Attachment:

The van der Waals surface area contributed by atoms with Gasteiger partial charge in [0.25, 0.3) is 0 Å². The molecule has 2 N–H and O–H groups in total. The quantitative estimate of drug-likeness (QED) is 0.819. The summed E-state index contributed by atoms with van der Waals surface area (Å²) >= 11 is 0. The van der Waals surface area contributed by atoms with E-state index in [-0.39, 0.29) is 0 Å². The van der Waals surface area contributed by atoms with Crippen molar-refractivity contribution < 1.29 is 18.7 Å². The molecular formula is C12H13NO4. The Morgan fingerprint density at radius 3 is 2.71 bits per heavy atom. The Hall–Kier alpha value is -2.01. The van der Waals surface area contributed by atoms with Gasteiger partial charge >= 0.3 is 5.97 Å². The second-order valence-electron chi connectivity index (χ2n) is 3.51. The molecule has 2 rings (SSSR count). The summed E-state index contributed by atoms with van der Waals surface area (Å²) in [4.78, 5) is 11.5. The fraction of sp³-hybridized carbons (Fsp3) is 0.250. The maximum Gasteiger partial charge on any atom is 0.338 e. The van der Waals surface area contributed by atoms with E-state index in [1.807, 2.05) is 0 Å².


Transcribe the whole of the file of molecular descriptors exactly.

The van der Waals surface area contributed by atoms with Gasteiger partial charge in [0.25, 0.3) is 0 Å². The molecule has 2 N–H and O–H groups in total. The quantitative estimate of drug-likeness (QED) is 0.819. The summed E-state index contributed by atoms with van der Waals surface area (Å²) >= 11 is 0. The van der Waals surface area contributed by atoms with E-state index in [-0.39, 0.29) is 0 Å². The van der Waals surface area contributed by atoms with Crippen molar-refractivity contribution < 1.29 is 18.7 Å². The molecular formula is C12H13NO4. The Morgan fingerprint density at radius 3 is 2.71 bits per heavy atom. The Hall–Kier alpha value is -2.01. The van der Waals surface area contributed by atoms with Gasteiger partial charge >= 0.3 is 5.97 Å². The second-order valence-electron chi connectivity index (χ2n) is 3.51. The molecule has 2 rings (SSSR count). The summed E-state index contributed by atoms with van der Waals surface area (Å²) in [4.78, 5) is 11.5. The fraction of sp³-hybridized carbons (Fsp3) is 0.250. The maximum Gasteiger partial charge on any atom is 0.338 e. The van der Waals surface area contributed by atoms with E-state index in [1.807, 2.05) is 0 Å².